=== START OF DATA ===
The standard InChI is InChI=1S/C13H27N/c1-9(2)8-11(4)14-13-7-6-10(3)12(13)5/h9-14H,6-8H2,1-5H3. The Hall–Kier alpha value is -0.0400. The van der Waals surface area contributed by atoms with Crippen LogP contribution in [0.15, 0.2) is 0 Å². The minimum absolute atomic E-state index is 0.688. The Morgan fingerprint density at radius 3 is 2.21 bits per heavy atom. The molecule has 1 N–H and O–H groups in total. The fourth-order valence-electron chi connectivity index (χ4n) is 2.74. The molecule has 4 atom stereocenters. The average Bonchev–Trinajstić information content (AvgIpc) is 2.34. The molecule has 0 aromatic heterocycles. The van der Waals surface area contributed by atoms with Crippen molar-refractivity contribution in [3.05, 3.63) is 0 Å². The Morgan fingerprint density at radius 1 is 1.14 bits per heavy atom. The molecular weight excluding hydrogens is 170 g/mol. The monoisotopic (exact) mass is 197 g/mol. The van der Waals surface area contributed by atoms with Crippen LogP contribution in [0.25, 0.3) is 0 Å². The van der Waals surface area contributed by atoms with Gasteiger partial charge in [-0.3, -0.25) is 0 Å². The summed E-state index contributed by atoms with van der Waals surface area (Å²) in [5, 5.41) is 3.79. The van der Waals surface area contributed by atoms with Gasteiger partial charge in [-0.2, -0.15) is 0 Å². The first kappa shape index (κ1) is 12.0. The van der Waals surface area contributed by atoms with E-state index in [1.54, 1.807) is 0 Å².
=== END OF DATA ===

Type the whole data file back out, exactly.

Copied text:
The standard InChI is InChI=1S/C13H27N/c1-9(2)8-11(4)14-13-7-6-10(3)12(13)5/h9-14H,6-8H2,1-5H3. The Hall–Kier alpha value is -0.0400. The van der Waals surface area contributed by atoms with Crippen LogP contribution in [0.15, 0.2) is 0 Å². The minimum absolute atomic E-state index is 0.688. The Morgan fingerprint density at radius 3 is 2.21 bits per heavy atom. The molecule has 1 N–H and O–H groups in total. The fourth-order valence-electron chi connectivity index (χ4n) is 2.74. The molecule has 4 atom stereocenters. The average Bonchev–Trinajstić information content (AvgIpc) is 2.34. The molecule has 0 aromatic heterocycles. The van der Waals surface area contributed by atoms with Crippen molar-refractivity contribution in [3.05, 3.63) is 0 Å². The Morgan fingerprint density at radius 1 is 1.14 bits per heavy atom. The molecular weight excluding hydrogens is 170 g/mol. The monoisotopic (exact) mass is 197 g/mol. The van der Waals surface area contributed by atoms with Crippen LogP contribution in [0.25, 0.3) is 0 Å². The van der Waals surface area contributed by atoms with Gasteiger partial charge in [-0.3, -0.25) is 0 Å². The summed E-state index contributed by atoms with van der Waals surface area (Å²) in [5, 5.41) is 3.79. The van der Waals surface area contributed by atoms with Gasteiger partial charge in [-0.2, -0.15) is 0 Å². The first kappa shape index (κ1) is 12.0. The van der Waals surface area contributed by atoms with E-state index in [1.54, 1.807) is 0 Å².